State of Tennessee v. Jeffery Wade Osborne
Court description: Authoring Judge: Judge John Everett WilliamsDownload as PDF
IN THE COURT OF CRIMINAL APPEALS OF TENNESSEE
Assigned on Briefs November 10, 2011
STATE OF TENNESSEE v. JEFFERY WADE OSBORNE
Direct Appeal from the Circuit Court for Williamson County
Timothy L. Easter, Judge
No. M2010-02581-CCA-R3-CD - Filed February 27, 2012
A Williamson County jury convicted the defendant, Jeffery Wade Osborne, of aggravated
assault. Following his conviction, the trial court sentenced the defendant to thirteen years
as a Range III, persistent offender. On appeal, the defendant challenges the sufficiency of
the evidence supporting his conviction. The State concedes that the evidence is
insufficient to support the defendant’s conviction. Upon review, we conclude that the
evidence is insufficient to support a conviction for aggravated assault but is sufficient to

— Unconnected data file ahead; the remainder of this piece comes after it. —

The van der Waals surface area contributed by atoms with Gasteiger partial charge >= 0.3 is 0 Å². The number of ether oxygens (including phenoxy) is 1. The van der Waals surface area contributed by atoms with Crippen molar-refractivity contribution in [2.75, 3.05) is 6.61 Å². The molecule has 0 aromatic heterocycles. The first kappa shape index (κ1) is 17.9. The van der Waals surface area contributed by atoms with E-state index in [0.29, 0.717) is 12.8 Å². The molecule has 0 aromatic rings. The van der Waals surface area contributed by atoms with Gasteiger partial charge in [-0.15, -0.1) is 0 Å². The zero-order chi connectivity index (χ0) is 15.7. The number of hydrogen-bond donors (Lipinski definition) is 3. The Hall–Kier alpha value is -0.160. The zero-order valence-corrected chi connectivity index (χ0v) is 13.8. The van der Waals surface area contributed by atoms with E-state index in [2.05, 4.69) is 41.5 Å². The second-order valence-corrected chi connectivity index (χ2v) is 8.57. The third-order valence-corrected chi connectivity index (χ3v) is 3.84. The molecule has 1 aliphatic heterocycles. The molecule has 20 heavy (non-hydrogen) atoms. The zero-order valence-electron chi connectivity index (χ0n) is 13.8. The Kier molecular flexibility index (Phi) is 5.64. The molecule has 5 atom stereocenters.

support a conviction for the lesser included offense of assault. Therefore, we modify the
conviction to assault and remand for a new sentencing hearing.
Tenn. R. App. P. 3 Appeal as of Right; Judgment of the Circuit Court Modified and
J OHN E VERETT W ILLIAMS, J., delivered the opinion of the Court, in which T HOMAS T.
W OODALL and R OBERT W. W EDEMEYER, JJ., joined.
William P. Holloway (on appeal) and Sandra Wells (at trial), Franklin, Tennessee for the
appellant, Jeffery Wade Osborne.
Robert E. Cooper, Jr., Attorney General and Reporter; Brent C. Cherry, Senior Counsel;
Kim R. Helper, District Attorney General, and Kate Yeager and Rachel Stutts, Assistant
District Attorneys General, for the appellee, State of Tennessee.
In December 2008, the Williamson County grand jury returned an indictment